Time is of the essence on this blog, so I tried to find a title that will grab your attention. I hope it did. I don’t get overly dramatic in my blogs, but this one is warranted for how bad it is. I also try to use graphics to break things up a bit, but I didn’t want to spend more time trying to make things “artsy”.
If you’re going to read anything, please read this. It might just save you thousands of dollars.
A small business owner and close friend of mine, we’ll refer to as “Joe”, texted me on December 22nd, (yes, right before Christmas), livid he had been conned out of thousands of dollars by a very elaborate and well executed scam. Now Joe is no dummy and pulling one over on him is no small task, but the detail these scammers deployed was no match for even an astute businessman.
So what happened?
The target, Joe, uses Chase Bank for his business and personal finances, which becomes important later. All the money in both his personal and business accounts was stolen within minutes! How?... Joe gave the hackers the information they needed to steal it.
The chain of events.
Joe received a call from Chase Bank’s “Fraud Department” stating there was suspicious activity on his account, and transactions were made in a foreign country. Joe then explained that had recently been to Mexico on vacation – a common destination when you live in Texas.
Being a diligent and rightfully cautious person, Joe checked the number calling him and it matched the phone number on the back of his Chase credit card. The hook was set!!
The “Chase representative” stated because there were fraudulent attempts on his account, he needed to close both accounts, personal and business, and transfer the money to new, “safe” accounts. Then, the representative said he would text Joe a code for him to read back, which once again came from a legitimate number. A two-factor authentication, using texted codes, to a mobile number is common practice, and no cause for alarm. The representative then used this code to access both accounts and change the real password, one the hacker could then use.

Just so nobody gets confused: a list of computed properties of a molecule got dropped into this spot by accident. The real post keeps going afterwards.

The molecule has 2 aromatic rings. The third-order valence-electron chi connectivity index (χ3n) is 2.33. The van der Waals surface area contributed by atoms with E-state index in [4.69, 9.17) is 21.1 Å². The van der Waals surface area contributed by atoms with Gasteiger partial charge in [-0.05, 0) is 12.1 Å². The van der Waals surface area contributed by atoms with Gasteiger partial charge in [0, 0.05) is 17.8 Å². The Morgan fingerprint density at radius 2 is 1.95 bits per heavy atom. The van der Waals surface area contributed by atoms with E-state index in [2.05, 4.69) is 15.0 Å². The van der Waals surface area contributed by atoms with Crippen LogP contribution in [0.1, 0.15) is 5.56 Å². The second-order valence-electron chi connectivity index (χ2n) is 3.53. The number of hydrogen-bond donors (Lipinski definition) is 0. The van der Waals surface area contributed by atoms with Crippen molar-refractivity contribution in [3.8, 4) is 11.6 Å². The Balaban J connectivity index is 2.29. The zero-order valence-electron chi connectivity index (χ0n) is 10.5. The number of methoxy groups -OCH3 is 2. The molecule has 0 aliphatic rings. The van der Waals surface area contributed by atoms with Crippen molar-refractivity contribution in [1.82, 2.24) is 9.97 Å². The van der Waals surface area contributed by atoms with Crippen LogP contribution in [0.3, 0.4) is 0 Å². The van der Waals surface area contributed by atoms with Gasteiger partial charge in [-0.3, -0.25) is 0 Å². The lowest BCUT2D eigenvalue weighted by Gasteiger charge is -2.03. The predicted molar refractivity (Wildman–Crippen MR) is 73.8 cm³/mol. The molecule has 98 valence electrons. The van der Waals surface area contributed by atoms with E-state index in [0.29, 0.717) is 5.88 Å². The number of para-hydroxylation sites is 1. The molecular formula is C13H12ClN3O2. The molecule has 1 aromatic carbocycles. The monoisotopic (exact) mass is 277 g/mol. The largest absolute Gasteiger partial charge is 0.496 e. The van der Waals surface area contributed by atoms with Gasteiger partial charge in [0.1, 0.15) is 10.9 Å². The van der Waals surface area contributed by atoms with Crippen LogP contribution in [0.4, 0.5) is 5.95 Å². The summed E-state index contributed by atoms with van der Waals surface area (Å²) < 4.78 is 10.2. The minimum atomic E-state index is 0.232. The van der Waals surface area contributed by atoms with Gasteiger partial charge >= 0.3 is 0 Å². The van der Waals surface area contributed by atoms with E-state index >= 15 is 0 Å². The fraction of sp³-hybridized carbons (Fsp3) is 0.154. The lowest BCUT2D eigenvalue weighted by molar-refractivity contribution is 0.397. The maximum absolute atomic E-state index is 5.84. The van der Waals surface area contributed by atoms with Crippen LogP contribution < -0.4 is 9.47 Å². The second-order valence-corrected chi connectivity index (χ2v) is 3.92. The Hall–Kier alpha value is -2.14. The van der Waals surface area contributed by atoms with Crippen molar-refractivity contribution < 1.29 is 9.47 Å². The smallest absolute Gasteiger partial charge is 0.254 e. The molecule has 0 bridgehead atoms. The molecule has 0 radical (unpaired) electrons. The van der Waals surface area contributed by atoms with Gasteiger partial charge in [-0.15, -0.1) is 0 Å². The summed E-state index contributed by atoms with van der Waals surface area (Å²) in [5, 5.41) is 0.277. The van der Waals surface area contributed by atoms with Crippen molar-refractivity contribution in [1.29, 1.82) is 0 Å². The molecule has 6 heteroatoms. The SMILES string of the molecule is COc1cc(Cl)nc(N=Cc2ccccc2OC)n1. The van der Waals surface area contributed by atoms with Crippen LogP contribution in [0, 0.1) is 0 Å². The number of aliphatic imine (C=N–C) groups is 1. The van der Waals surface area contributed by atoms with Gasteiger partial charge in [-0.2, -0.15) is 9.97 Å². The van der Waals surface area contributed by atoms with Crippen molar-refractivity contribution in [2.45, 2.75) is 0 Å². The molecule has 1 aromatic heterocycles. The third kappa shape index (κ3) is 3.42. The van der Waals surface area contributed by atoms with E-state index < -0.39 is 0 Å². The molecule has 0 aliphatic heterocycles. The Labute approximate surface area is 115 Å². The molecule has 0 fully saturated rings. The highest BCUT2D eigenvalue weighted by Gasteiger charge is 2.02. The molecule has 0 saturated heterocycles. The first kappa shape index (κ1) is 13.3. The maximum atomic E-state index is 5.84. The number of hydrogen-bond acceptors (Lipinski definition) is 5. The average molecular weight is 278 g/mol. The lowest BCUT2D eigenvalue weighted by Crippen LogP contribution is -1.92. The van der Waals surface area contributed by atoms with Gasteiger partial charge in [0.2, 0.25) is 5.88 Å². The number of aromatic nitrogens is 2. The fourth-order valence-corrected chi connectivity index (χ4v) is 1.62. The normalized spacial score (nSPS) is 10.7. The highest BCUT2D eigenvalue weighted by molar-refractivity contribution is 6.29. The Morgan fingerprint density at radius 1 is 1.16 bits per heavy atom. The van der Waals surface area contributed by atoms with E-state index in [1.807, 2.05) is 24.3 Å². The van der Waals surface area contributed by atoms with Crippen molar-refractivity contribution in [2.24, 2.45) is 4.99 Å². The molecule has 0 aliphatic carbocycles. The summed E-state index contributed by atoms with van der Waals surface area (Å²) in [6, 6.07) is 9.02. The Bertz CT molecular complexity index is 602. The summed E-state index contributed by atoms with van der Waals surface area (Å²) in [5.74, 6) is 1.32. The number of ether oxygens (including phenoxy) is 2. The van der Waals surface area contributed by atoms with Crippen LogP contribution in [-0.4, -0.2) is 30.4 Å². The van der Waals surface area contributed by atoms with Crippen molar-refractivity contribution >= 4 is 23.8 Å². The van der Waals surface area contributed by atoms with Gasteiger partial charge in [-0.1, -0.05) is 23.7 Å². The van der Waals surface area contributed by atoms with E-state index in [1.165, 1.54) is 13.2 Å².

In real time, the hacker used the common online payment app, Zelle, to clean out both personal and business accounts. It should also be noted that the scammer on the phone spoke excellent English and sounded legitimate, which is another well thought out tactic and different from the obvious “rich uncle” accents from Eastern Europe or other countries.
Now being suspicious, Joe went into a Chase branch location and they verified that it was, in fact, NOT Chase. The real Chase representative mentioned this was the second time in a few days they have dealt with this same scam. Panic now set in!
Pain and no gain.
While in the branch location, Joe had to immediately close all his accounts, open new accounts, while simultaneously working with the bank’s fraud department to try and reverse the transfers to get his money back.
When the Chase fraud department did their initial forensics, they discovered the transfer was made using a relative’s name. This means the hackers gained full access to the account information, including the list of approved people and accounts to transfer money to and from. Because the hackers chose a relative as the person receiving the funds, Chase would not escalate until Joe could confirm and ‘prove’ funds were not transferred to the family member as a legitimate transfer. The hackers purposely chose a family member knowing it wouldn’t get escalated.
It’s important to note that the phone number showing on Joe's caller ID matched the number on his Chase credit card. At one point, Joe hit ‘call back’ feature on his phone to automatically dial the Chase number, which was directed back to the fraudsters (a tactic called number spoofing). The Chase fraud department advised Joe to always manually dial the number and not use the automatic call back feature on your mobile phone to ensure that you’re calling the correct number. In addition to closing his accounts and opening new accounts, Joe also has to identify and contact the numerous legitimate personal and business vendors and payers he works with to update their new account information. More pain.
At the time of this blog, the success of reversing the scam is unknown. The bank stated it would take up to 30 days to determine if Joe would get the money back. To add insult to injury, Joe is also now locked out of online banking for 60 days.
This is one of the most elaborate and well thought out cons I’ve ever seen, requiring multiple people who know exactly how people use banking, and more importantly, people who know exactly how banks and their fraud departments work. They were always one step ahead of the victim and I’m certain there are more to come! So be diligent, be doubtful, beware.